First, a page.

2016 was the first year that Americans spent more money on ordering takeout and dining at restaurants ($54.8 billion) than they did on groceries ($52.5 billion).
Trends have been pointing towards this change for the past few years. The Bureau of Labor Statistics reported that in 2015, the average American household spent $3,008 on restaurant meals and takeout, a $221 increase from the amount spent 2014. This was still surpassed by the $4,015 spent on groceries in 2015, but grocery spending only saw a $44 jump from the prior year
Economists are still trying working on this question since it’s been a relatively recent shift.
The beginning of our restaurant fixation can be pinned to the end of the 19th century. As workers moved en masse to urban areas for jobs, dining cars and other forms of fast food began popping up, providing workers with quick and easy lunch options.
The fast food industry also grew rapidly in the United States. Chains like McDonald’s and Taco Bell were established in the 1950’s and quickly popularized.
Fast-food and chain restaurants also became fixtures of American life around the same time that women began working outside the home. The food industry inadvertently capitalized on this increase in female workers, offering easy and quick meals for busy families. Female labor force involvement has nearly doubled since the 1950’s and this decline in stay-at-home mothers made families more inclined to eat at restaurants.
In a time of takeout and convenience, cooking is no longer necessary for survival, leading more and more people to order in or go out.
The easiest way to explain this issue is through an example.
CNBC did a piece on a New Yorker named Christian, who was spending $1,100 a month on takeout, despite his looming $93,000 of student debt.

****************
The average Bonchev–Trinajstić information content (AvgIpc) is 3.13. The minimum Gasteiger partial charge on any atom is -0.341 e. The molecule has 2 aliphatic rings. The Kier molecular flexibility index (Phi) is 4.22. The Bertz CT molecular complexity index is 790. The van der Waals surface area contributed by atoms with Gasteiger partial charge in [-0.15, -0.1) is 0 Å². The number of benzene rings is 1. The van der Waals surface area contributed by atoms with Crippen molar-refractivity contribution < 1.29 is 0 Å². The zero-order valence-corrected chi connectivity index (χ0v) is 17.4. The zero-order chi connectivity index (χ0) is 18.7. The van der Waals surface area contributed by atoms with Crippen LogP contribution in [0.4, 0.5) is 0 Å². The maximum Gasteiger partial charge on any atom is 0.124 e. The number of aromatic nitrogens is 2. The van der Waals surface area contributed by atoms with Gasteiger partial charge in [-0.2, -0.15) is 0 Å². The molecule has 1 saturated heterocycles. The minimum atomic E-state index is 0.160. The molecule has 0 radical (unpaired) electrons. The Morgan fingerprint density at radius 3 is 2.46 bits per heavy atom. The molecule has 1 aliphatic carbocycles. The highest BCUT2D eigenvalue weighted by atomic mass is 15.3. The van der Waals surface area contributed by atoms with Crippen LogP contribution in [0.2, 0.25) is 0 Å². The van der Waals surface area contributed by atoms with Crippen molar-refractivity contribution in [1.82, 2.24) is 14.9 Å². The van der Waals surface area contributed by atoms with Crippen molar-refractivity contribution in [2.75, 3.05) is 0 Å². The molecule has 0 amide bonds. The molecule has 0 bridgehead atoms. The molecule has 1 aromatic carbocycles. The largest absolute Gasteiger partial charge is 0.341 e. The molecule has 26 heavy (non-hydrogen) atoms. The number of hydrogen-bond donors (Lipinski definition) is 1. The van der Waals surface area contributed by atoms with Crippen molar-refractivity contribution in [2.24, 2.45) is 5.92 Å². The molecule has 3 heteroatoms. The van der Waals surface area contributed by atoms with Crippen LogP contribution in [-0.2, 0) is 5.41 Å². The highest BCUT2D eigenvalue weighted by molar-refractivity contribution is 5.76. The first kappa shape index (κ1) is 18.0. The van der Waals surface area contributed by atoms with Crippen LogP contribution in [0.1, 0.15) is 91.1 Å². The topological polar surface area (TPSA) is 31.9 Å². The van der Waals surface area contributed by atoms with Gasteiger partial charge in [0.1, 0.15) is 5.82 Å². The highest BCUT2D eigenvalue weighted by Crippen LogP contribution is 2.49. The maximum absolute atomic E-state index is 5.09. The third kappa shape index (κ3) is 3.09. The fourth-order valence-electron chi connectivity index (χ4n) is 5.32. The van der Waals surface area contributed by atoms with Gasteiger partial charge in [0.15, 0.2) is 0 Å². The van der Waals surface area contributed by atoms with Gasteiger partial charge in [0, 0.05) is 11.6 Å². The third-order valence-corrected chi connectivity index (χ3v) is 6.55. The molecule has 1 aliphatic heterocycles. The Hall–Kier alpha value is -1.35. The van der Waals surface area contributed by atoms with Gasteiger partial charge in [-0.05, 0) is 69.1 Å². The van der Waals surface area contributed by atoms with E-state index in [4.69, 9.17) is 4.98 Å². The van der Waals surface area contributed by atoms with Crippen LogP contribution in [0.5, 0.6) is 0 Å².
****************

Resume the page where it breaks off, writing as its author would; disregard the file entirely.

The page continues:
Because Christian couldn’t cook, he was spending $40 a day on food, making it nearly impossible for him to save enough to pay off his loans. They aimed to cut his food budget to around $200 a month, saving him an extra $10,800 a year.
Though Christian is an extreme example, situations like this aren’t all that uncommon. Many Americans are still dying in debt, and though that isn’t directly correlated with eating habits, it shows how little we focus on saving.
A 2016 Zagat survey also reported that the average American eats out 4.5 times per week. Though a few meals a week doesn’t always seem like a steep cost, it adds up over time.
Especially with services like GrubHub and Seamless on the rise, it’s easier than ever to order meals in, but that luxury comes with a hefty price tag in the long run.
Though having food delivered to your doorstep is undeniably appealing, ordering in too often can severely deplete your savings. Cooking can save people hundreds of dollars a month, and sometimes saving is as easy as skipping out on a few restaurant meals a week.
Ordering in is great, but in the name of saving, it should be done in moderation.
This article was originally published on GenFKD
Photo by poppicnic
A salad is the best way to get all of your nutrition in one meal. People will pay me to make a salad for them.
I can charge extra too, because it is unique and based on their taste. Presentation is bar none.